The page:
As the Iowa Legislature’s 2005 session winds down, it’s time for Radio Iowa news director O. Kay Henderson to bestow her “English as a Second Language” award to the legislator who’s uttered something strange, unusual or downright funny during legislative debate. Former legislator Tom Vilsack, the state’s governor, nearly stole the award this year for mispronouncing a couple of words, like pot pourri. He pronounced it like it’s spelled — pawt POOR’-ee. And in the past few weeks, Vilsack has repeatedly mangled this word — heinous. He pronounces it HEE’-nee-us. It’s proper pronounciation is HAY’-nuss. But the governor is not this year’s winner.
In recognition of this year’s nearly-even partisan split at the statehouse, which has spawned titles like Co-Leader and Co-President in the Senate, Henderson named Co-Winners of the 2005 English as a Second Language award.
The Co-Winners made their comments on March 1st, during committee debate on the bill that cracked down on meth-makers. Representative Paul Bell of Newton said this: “Some people say we are going to extremities with this bill,” Bell said.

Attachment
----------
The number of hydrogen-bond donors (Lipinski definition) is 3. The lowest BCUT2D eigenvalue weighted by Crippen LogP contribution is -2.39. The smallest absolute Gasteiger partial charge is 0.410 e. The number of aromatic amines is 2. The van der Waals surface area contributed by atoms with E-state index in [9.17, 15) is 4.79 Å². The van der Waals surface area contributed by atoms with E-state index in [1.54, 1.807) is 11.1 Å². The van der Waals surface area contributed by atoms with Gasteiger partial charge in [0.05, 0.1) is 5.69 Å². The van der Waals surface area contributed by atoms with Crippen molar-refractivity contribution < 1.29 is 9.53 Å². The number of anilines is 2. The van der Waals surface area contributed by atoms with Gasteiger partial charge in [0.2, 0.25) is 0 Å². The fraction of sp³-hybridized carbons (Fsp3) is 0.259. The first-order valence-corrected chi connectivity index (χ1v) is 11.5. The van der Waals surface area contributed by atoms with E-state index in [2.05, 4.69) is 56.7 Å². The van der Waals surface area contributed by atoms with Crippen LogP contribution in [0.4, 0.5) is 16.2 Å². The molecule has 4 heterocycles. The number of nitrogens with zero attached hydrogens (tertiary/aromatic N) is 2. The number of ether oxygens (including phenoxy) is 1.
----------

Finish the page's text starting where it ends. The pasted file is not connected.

Then, Representative Lisa Heddens of Ames said “this is a problem of epidemic performances.”
Henderson caught up with the Co-Winners Friday at the statehouse. “Oh, no, ” Bell said when told he was this year’s Co-Winner. Bell said he meant to say going to extremes.
“I didn’t even catch it. After I said it, no one even brought it to my attention, so I just now learned that I said that,” Bell said, with a laugh. Bell does try to think before he speaks. “A lot of times, depending on the issue, I try to write it down so I have my thoughts collected because sometimes when you get up there, there’s so much you want to say… and your mind’s going so fast you do forget things that you do want to say,” Bell said.
When Bell first learned he’d won the English as a Second Language award, he feared it was because he can’t pronounce a certain word. “I can’t say it,” Bell said after repeatedly trying, and failing, to say the word non-substantive. “There are words that I have to be careful with,” Bell said.
Lisa Heddens did a quick intake of breath when Henderson told her she’d share this year’s award. “You get caught up into what you’re talking about and sometimes you make a faux pas in the words you intend to use,” Heddens said. “And you pronounced faux pas correctly,” Henderson, the interviewer, said. “Thank you. Thank you,” Hedden replied, laughing. Heddens said her error was not intentional and no one else on the committee caught it.
“But of course the press would one to catch one of those little errors,” Heddens said.